Accepting A Huge Challenge

Last year I bought a motorcycle for my 70th birthday.

Home Safe 3

In retrospect it seemed to be a huge mistake. Why? Well, I discovered that I needed to get an endorsement on my license in order to legally ride the thing. Why not just ride anyway? Down here the “Transitos,” special police dedicated entirely to transportation, set up road blocks all over the place, daily ,and check people’s licenses. An acquaintance who rides his motorcycle daily said that while he had always been waved through the road blocks for a couple of years the Transitos had demanded his license several times in the last few months. But the places I wanted to ride are mostly far off the beaten track and the chances of being stopped are few. However, there are a few places where I could still get nabbed.

When I got my Panamanian driver’s license I made a mistake by being honest. The girl taking my information asked me if I had a motorcycle in Florida and I said “no.” If I’d said I did then I would have gotten the endorsement and there really wouldn’t have been any way for her to verify or refute it. And I would have walked out with a license allowing me to drive a car and a motorcycle.

In order to get the endorsement there are quite a few hoops I have to jump through. First, I’d have to go to a driving school. Naturally it would be in Spanish. Then I’d have to take a driving test, again, in Spanish. At the time, while I was able to do a bit better than “okay” in Spanish I didn’t have the confidence that I’d be able to pass a test.

Next is a “practical” test of actually demonstrating the fact that I can ride a motorcycle. Finally, since I hit the magic number, 70, I’m also required to have a doctor, either a gerontologist or an internist, give me a physical to attest to my physical and mental acuity to drive a motorcycle. That makes one wonder if, in fact, a 70 year old is mentally sound simply because they want to ride a motorcycle in the first place.

It just seemed like so much of a hassle that I didn’t want to deal with I put the bike up for sale. It wasn’t a big success. Only one person actually came to look at it. Several others expressed an interest but never showed up to see the motorcycle. So there it sat, unused but not unloved.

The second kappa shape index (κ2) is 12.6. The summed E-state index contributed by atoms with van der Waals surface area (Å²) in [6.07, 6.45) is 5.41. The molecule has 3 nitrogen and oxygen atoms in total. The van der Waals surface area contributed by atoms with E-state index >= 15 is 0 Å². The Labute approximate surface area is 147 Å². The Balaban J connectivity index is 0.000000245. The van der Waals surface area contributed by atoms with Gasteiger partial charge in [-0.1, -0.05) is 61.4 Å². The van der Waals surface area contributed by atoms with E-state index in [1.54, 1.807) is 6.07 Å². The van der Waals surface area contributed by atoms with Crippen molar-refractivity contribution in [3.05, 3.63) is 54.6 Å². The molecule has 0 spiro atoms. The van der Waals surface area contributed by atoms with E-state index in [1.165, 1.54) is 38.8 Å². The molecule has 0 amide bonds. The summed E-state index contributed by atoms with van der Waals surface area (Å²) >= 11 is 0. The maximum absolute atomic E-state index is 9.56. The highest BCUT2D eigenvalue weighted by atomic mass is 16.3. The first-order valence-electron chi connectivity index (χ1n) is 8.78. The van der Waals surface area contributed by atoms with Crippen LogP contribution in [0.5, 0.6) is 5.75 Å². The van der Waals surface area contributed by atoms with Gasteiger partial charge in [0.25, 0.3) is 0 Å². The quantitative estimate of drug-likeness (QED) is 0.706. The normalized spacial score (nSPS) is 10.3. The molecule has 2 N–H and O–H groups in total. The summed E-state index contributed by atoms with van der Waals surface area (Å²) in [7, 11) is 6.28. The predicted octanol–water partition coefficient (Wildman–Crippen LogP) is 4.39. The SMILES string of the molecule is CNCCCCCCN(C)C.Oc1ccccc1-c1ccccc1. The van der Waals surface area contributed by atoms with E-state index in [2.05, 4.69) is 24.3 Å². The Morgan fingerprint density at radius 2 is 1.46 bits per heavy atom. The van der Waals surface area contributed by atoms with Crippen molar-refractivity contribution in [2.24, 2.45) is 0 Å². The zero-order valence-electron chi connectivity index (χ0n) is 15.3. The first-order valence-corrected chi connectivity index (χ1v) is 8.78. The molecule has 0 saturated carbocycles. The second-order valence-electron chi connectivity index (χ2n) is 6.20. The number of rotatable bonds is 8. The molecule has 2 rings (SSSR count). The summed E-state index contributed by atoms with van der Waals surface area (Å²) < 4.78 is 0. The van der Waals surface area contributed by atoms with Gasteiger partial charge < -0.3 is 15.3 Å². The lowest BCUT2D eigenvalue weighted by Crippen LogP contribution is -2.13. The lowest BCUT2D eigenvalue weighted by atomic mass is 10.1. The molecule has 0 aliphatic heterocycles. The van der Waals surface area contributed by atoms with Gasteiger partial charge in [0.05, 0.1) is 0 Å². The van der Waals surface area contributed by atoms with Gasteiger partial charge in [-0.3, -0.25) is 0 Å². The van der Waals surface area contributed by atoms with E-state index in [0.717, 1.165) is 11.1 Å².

As I’d sit at the bus stop people on motorcycles would pass by and I was envious and think about the orange rocket sitting idle at home. Last week I made a trip into David to do some shopping at Pricesmart, our local equivalent of Costco. It sits next to the Chirqui Mall and I knew there was a driving school there, so I stopped in to talk to them. Of course I did this in Spanish which, while a long, long, way from being fluent, is a lot better than it was last year. The cost of the school is $125 and new classes start every Monday. I told the lady that I was a bit worried about having to take the examination in Spanish. She showed me a page of their multiple-guess test and scanning a couple of the questions it didn’t seem all that difficult. And having talked with her for nearly a half hour in Spanish when I said I thought it might be possible to pass, she said, IN ENGLISH, “You’ll do all right.”

I have a copy of the “Manual del Conductor y Reglamento de TrĂ¡nsito.” I’ve been going through it recently and have added quite a few new Spanish words to my vocabulary. For example in now know that a ruedo is a wheel; a carril is a lane; I know the difference between an autopista and an avenida, and that a remolque is a trailer.

And as far as getting the letter from a doctor, it’s probably a good idea since it’s nearly three years since I’ve had a physical.

Last week I saddled up for the first time in about seven months and went around the neighborhood practicing my starts and stops and turning from a stop at an intersection, a cruce. Sure, it’s illegal but it’s going to be necessary in order to pass the “practical” exam and to be one step up on practicing at the school. They rent motorcycles to practice on a closed course and to take the exam, but I want to have a leg up before I do that.

I’m going to spend the coming week going over the manual and will probably start the school next Monday or the week after that. I’ll keep you up to date.

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One response to “Accepting A Huge Challenge

  1. Hello Richard:

    Persistence is a good attitude. I know you will pass the test with flying colors.

    Best of luck,

    Omar.-